Here's more evidence, as if we needed it, that many employers are lying liars and that race still matters in hiring. Even when the job is a menial one and the applicants are ex-cons, the white guy is likely to get a better shake.

To test the extent of discrimination, Princeton University sociologist Devah Pager and her colleague Lincoln Quillian of Northwestern University conducted a hiring "audit" and followup telephone survey at 199 randomly selected businesses in the greater Milwaukee area. They first sent out pairs of black and white testers to apply for entry-level and unskilled jobs advertised in the local newspaper. Half of the faux job seekers told employers that they had criminal records and half said they did not.

Pager and Quillian then surveyed these same employers about their willingness to hire ex-offenders. They also read descriptions of a potential applicant to employers, and then asked how likely the employers were to hire the person they described. They were careful to match the characteristics of the hypothetical job seeker with the characteristics of the applicants in the earlier audit, even down to the specific crimes the applicants said they had committed.

Then they compared what bosses said in the survey with what they actually did when the testers applied.

Busted!

"Employers who indicated a greater likelihood of hiring ex-offenders in the survey were no more likely to hire an ex-offender in practice," they wrote in the latest issue of the American Sociological Review. "Furthermore, although the survey results indicated no difference in the likelihood of hiring black versus white ex-offenders, audit results show large differences by race."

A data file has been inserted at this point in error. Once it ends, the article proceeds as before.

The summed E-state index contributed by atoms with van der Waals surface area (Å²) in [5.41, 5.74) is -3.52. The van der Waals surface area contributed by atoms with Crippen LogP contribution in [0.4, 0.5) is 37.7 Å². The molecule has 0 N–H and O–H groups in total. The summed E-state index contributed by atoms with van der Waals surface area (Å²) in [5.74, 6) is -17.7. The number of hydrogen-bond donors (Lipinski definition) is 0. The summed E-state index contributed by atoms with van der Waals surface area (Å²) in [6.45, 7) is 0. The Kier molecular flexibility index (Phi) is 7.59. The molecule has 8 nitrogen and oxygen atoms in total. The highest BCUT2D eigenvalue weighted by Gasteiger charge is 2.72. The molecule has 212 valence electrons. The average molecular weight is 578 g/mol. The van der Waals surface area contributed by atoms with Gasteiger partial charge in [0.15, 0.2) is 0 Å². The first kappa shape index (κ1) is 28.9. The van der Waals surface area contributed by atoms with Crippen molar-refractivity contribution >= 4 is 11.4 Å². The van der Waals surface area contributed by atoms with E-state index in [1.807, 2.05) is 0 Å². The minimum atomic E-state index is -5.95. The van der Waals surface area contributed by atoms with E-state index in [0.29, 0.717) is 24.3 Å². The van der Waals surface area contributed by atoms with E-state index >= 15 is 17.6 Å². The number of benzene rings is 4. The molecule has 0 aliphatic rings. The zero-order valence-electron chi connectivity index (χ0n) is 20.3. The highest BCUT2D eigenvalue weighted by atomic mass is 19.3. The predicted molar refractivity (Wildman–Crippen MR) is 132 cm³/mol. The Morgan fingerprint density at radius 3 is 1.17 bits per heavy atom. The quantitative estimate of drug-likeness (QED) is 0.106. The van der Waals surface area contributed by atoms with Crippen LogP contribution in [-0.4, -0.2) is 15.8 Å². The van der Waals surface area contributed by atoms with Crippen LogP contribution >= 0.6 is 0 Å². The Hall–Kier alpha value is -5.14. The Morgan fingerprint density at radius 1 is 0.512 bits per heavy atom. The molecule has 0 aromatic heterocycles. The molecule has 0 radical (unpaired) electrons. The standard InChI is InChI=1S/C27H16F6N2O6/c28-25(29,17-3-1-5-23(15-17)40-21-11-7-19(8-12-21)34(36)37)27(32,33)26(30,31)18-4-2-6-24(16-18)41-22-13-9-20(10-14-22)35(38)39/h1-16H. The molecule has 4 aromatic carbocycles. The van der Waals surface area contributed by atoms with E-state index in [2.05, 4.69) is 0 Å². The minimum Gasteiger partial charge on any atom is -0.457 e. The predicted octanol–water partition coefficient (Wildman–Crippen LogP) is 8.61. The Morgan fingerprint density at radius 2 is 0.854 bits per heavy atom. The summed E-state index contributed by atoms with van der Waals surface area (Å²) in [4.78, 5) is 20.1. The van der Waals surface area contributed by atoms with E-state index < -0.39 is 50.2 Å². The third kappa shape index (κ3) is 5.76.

(In fact, these employers were three times more likely to hire the white ex-con as the black one with similar background and qualifications. Whites without records were about twice as likely to be hired over similarly qualified blacks with spotless pasts.)

Quillian and Pager claim their data suggest that attitudinal surveys of employers, a favorite technique of the government and other researchers for measuring bias in the workplace, "may be insufficient for drawing conclusions about the actual level of hiring discrimination against stigmatized groups."

The Beer Belt

A new study done in Europe suggests that fat people earn less than thin folks -- except in those countries where beer is the national beverage of choice.

A number of recent studies in the United States and elsewhere show that workers who are obese are paid less for the same job than their thinner colleagues, all other factors being equal. So Beatrice d'Hombres and Giorgio Brunello of the University of Padua in Italy were surprised when they analyzed data from nine European countries and found an unexpected pattern.

In countries of the "Olive Belt" (Spain, Italy, France, Greece and Portugal), the heavier you were, the less you earned compared to a slimmer co-worker. But in Austria, Ireland, Belgium and other countries of northern and central Europe -- which these researchers dubbed the "Beer Belt" -- fatter workers collected fatter paychecks.